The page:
It’s Time to Let the Steroid Guys in the Hall of Fame

So not everyone loved Long Gone Summer on Sunday night, and I get the criticism. It was disproportionately focused on McGwire instead of Sosa, and kind of glossed over the fact that they were both on steroids. However, I enjoyed it for two reasons. One, the doc wasn’t really supposed to be about the steroid usage or the implications of it. It was supposed to be 120 minutes of dingers, and that’s exactly what they gave us. And two, it’s pretty impossible to make a documentary about the 1998 MLB season and have it not be entertaining. Steroid era baseball content is like pizza, even the bad kinds are still pretty damn good.

Long Gone Summer gave us an excuse to bring back one of the classic sports debates of our generation: should steroid users be allowed in the Hall of Fame? In short, yes, yes they should. Before any anti-steroid readers start punching air, let me explain.

I’m not trying to say any of the steroid users’ records are legitimate. Barry Bonds hit 73 home runs when he was juiced out of his mind. How are we supposed to compare that to Maris’ 61 clean homers? You can’t, there’s absolutely no way to know how these players’ seasons would have ended up if Bonds wasn’t using, or if Maris was using. That’s why in my mind, leave the records to the clean players or slap an asterisk next to the ones who took steroids. But let’s not get it twisted. Just because steroids inflated these guys’ stats doesn’t mean a lot of them weren’t already great players without the drugs.

Take Bonds, for example. His 2001-04 stretch is the most dominant period a baseball player has ever had. Yes, he was using PED’s by then, but he was a pretty damn good player before he ever took them too. He won three MVPs, had an OPS over 1.000 six times, and was a 40/40 club member before juicing. Bonds was a surefire Hall of Famer without steroids; using them is what made him the best hitter the game’s ever seen. He won seven MVPs. Roger Clemens won seven Cy Young awards. You really think those two got to where they are STRICTLY because of steroids? No chance.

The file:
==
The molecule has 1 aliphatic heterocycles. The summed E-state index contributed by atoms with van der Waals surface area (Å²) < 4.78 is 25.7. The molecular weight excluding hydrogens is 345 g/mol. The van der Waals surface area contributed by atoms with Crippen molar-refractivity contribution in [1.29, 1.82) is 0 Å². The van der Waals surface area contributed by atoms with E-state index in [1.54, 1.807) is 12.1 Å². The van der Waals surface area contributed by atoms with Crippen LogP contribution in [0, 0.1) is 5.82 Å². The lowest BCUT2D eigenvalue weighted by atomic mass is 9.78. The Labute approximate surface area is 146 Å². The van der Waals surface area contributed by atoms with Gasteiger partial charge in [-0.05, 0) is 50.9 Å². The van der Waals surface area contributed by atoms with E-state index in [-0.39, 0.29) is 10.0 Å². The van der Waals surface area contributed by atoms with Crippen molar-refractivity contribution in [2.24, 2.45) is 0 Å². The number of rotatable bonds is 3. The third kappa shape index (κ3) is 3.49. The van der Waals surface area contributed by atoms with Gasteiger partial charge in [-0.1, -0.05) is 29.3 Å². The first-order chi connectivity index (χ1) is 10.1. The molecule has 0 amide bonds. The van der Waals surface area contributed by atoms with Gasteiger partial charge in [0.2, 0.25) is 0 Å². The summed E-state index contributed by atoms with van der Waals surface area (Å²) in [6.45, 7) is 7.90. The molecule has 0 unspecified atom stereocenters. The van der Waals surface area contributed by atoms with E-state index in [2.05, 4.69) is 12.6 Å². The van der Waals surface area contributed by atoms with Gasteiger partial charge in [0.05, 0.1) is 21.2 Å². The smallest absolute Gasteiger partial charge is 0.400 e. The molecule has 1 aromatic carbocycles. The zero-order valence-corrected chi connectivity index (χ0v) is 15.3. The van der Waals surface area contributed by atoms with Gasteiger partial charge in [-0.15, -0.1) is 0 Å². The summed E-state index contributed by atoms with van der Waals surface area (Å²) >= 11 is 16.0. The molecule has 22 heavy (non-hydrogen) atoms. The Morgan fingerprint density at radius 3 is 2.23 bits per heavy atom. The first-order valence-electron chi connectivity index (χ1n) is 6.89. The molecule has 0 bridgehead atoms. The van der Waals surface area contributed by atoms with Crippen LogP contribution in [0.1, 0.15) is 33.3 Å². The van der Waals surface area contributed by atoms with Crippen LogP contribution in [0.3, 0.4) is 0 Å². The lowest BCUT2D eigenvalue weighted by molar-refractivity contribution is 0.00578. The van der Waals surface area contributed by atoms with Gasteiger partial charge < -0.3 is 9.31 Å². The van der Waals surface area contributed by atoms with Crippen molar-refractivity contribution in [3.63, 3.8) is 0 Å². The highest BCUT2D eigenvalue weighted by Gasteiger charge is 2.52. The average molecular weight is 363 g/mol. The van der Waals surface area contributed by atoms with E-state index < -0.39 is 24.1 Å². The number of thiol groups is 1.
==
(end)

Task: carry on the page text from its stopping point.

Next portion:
My solution? If a player is a borderline Hall of Famer who took steroids, he shouldn’t get in. It’s probably safe to assume the juice gave him the extra boost to become HOF caliber. But Bonds hit 762 home runs. Clemens won 354 games. Alex Rodriguez is the best shortstop the game’s ever seen. You can’t tell the story of baseball without these legends, and they belong in the Hall of Fame. I mean, it is a museum about the history of baseball – why would we leave the steroid guys out of it? It’s possible to both appreciate what they did on the field while also giving the context about what the league was like during their era.

Since the current MLB commissioner doesn’t actually like baseball, the people’s commissioner Trevor Bauer shared his thoughts on the matter on Twitter.

He makes some great points, especially the fact that we likely already have steroid users in the Hall. Players like Mike Piazza and Jeff Bagwell had rumors swirling about them possibly using, and who knows what other players that are in could have been using. I’d bet anything that David Ortiz walks into the Hall in a few years because he was such a great player and beloved personality, yet he was named in the Mitchell Report. To let some guys in and keep Bonds and other legends out just doesn’t make sense. Put an asterisk on their plaque if you have to, but you simply can’t tell the story of baseball without these players.

(And for anyone wondering how a Yankee fan like me can support steroid users in the Hall of Fame but still complain about the Astros cheating, here’s how.)

Leave a Reply

Fill in your details below or click an icon to log in: Logo

You are commenting using your account. Log Out /  Change )

Google photo

You are commenting using your Google account. Log Out /  Change )

Twitter picture

You are commenting using your Twitter account. Log Out /  Change )

Facebook photo

You are commenting using your Facebook account. Log Out /  Change )

Connecting to %s